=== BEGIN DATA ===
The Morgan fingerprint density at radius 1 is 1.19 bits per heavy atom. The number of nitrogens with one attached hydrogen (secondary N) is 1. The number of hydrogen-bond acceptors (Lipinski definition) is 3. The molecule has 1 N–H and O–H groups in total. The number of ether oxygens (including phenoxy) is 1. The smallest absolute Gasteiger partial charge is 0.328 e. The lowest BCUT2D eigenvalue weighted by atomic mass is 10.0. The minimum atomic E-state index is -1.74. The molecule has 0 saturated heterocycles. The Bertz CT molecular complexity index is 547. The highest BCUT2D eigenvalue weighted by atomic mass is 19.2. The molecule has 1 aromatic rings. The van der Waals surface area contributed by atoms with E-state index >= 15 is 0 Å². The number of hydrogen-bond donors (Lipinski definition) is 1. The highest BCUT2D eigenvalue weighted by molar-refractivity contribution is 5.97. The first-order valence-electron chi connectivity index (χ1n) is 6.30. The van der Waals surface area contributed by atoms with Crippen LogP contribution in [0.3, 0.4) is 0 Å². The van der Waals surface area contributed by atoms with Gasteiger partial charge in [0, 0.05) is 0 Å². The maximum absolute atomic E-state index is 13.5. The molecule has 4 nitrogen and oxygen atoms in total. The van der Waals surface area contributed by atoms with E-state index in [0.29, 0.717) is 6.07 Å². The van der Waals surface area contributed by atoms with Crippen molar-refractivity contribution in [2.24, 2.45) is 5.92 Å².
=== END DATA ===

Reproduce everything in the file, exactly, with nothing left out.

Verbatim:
The Morgan fingerprint density at radius 1 is 1.19 bits per heavy atom. The number of nitrogens with one attached hydrogen (secondary N) is 1. The number of hydrogen-bond acceptors (Lipinski definition) is 3. The molecule has 1 N–H and O–H groups in total. The number of ether oxygens (including phenoxy) is 1. The smallest absolute Gasteiger partial charge is 0.328 e. The lowest BCUT2D eigenvalue weighted by atomic mass is 10.0. The minimum atomic E-state index is -1.74. The molecule has 0 saturated heterocycles. The Bertz CT molecular complexity index is 547. The highest BCUT2D eigenvalue weighted by atomic mass is 19.2. The molecule has 1 aromatic rings. The van der Waals surface area contributed by atoms with E-state index >= 15 is 0 Å². The number of hydrogen-bond donors (Lipinski definition) is 1. The highest BCUT2D eigenvalue weighted by molar-refractivity contribution is 5.97. The first-order valence-electron chi connectivity index (χ1n) is 6.30. The van der Waals surface area contributed by atoms with Crippen LogP contribution in [0.3, 0.4) is 0 Å². The van der Waals surface area contributed by atoms with Gasteiger partial charge in [0, 0.05) is 0 Å². The maximum absolute atomic E-state index is 13.5. The molecule has 4 nitrogen and oxygen atoms in total. The van der Waals surface area contributed by atoms with E-state index in [0.29, 0.717) is 6.07 Å². The van der Waals surface area contributed by atoms with Crippen molar-refractivity contribution in [2.24, 2.45) is 5.92 Å².